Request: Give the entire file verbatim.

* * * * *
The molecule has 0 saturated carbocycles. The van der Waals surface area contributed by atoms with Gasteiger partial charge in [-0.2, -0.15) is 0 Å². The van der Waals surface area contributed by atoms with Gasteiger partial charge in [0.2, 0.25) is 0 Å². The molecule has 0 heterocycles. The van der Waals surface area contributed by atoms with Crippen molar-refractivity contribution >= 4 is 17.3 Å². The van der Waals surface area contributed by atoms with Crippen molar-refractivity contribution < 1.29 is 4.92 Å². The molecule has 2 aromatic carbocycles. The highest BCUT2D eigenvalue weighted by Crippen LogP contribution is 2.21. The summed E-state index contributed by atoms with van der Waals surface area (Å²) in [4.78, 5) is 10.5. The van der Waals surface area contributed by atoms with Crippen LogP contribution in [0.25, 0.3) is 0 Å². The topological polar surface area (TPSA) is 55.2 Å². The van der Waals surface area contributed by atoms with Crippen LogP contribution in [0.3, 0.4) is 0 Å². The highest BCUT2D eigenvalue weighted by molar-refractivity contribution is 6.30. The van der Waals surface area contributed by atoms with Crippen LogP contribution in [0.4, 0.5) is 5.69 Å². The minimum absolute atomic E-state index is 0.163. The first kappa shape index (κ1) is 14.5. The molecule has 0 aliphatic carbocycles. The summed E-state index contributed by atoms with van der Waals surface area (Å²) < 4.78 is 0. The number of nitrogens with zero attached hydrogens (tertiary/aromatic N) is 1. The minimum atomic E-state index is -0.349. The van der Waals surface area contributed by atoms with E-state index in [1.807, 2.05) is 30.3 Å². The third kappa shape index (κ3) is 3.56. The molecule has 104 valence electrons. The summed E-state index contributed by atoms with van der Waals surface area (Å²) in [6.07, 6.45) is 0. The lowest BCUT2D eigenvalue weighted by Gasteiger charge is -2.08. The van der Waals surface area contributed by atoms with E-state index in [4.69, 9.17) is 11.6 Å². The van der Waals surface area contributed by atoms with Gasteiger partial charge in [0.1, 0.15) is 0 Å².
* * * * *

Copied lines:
The molecule has 0 saturated carbocycles. The van der Waals surface area contributed by atoms with Gasteiger partial charge in [-0.2, -0.15) is 0 Å². The van der Waals surface area contributed by atoms with Gasteiger partial charge in [0.2, 0.25) is 0 Å². The molecule has 0 heterocycles. The van der Waals surface area contributed by atoms with Crippen molar-refractivity contribution >= 4 is 17.3 Å². The van der Waals surface area contributed by atoms with Crippen molar-refractivity contribution < 1.29 is 4.92 Å². The molecule has 2 aromatic carbocycles. The highest BCUT2D eigenvalue weighted by Crippen LogP contribution is 2.21. The summed E-state index contributed by atoms with van der Waals surface area (Å²) in [4.78, 5) is 10.5. The van der Waals surface area contributed by atoms with Crippen LogP contribution in [0.25, 0.3) is 0 Å². The topological polar surface area (TPSA) is 55.2 Å². The van der Waals surface area contributed by atoms with Crippen LogP contribution in [0.3, 0.4) is 0 Å². The highest BCUT2D eigenvalue weighted by molar-refractivity contribution is 6.30. The van der Waals surface area contributed by atoms with Crippen LogP contribution in [0.4, 0.5) is 5.69 Å². The minimum absolute atomic E-state index is 0.163. The first kappa shape index (κ1) is 14.5. The molecule has 0 aliphatic carbocycles. The summed E-state index contributed by atoms with van der Waals surface area (Å²) < 4.78 is 0. The number of nitrogens with zero attached hydrogens (tertiary/aromatic N) is 1. The minimum atomic E-state index is -0.349. The van der Waals surface area contributed by atoms with E-state index in [1.807, 2.05) is 30.3 Å². The third kappa shape index (κ3) is 3.56. The molecule has 104 valence electrons. The summed E-state index contributed by atoms with van der Waals surface area (Å²) in [6.07, 6.45) is 0. The lowest BCUT2D eigenvalue weighted by Gasteiger charge is -2.08. The van der Waals surface area contributed by atoms with E-state index in [4.69, 9.17) is 11.6 Å². The van der Waals surface area contributed by atoms with Gasteiger partial charge in [0.1, 0.15) is 0 Å².